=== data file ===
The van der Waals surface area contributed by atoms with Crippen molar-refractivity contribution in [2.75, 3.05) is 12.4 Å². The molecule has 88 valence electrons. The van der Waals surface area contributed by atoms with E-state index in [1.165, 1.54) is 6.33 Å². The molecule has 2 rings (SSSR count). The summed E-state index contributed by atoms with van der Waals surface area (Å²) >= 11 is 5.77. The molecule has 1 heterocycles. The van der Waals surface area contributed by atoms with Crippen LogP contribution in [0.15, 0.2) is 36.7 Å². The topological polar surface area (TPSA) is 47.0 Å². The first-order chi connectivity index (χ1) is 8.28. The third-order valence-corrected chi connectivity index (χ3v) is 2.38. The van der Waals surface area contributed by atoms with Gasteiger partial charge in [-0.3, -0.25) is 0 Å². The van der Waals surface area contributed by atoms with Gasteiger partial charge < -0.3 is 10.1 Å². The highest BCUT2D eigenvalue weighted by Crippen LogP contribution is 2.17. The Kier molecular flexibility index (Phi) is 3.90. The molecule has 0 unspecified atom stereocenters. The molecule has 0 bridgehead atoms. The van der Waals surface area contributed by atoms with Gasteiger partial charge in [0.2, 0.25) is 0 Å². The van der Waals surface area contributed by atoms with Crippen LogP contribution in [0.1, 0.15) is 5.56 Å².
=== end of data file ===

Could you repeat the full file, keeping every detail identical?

The van der Waals surface area contributed by atoms with Crippen molar-refractivity contribution in [2.75, 3.05) is 12.4 Å². The molecule has 88 valence electrons. The van der Waals surface area contributed by atoms with E-state index in [1.165, 1.54) is 6.33 Å². The molecule has 2 rings (SSSR count). The summed E-state index contributed by atoms with van der Waals surface area (Å²) >= 11 is 5.77. The molecule has 1 heterocycles. The van der Waals surface area contributed by atoms with Crippen LogP contribution in [0.15, 0.2) is 36.7 Å². The topological polar surface area (TPSA) is 47.0 Å². The first-order chi connectivity index (χ1) is 8.28. The third-order valence-corrected chi connectivity index (χ3v) is 2.38. The van der Waals surface area contributed by atoms with Gasteiger partial charge in [-0.3, -0.25) is 0 Å². The van der Waals surface area contributed by atoms with Gasteiger partial charge < -0.3 is 10.1 Å². The highest BCUT2D eigenvalue weighted by Crippen LogP contribution is 2.17. The Kier molecular flexibility index (Phi) is 3.90. The molecule has 0 unspecified atom stereocenters. The molecule has 0 bridgehead atoms. The van der Waals surface area contributed by atoms with Gasteiger partial charge in [0.2, 0.25) is 0 Å². The van der Waals surface area contributed by atoms with Crippen LogP contribution in [0.1, 0.15) is 5.56 Å².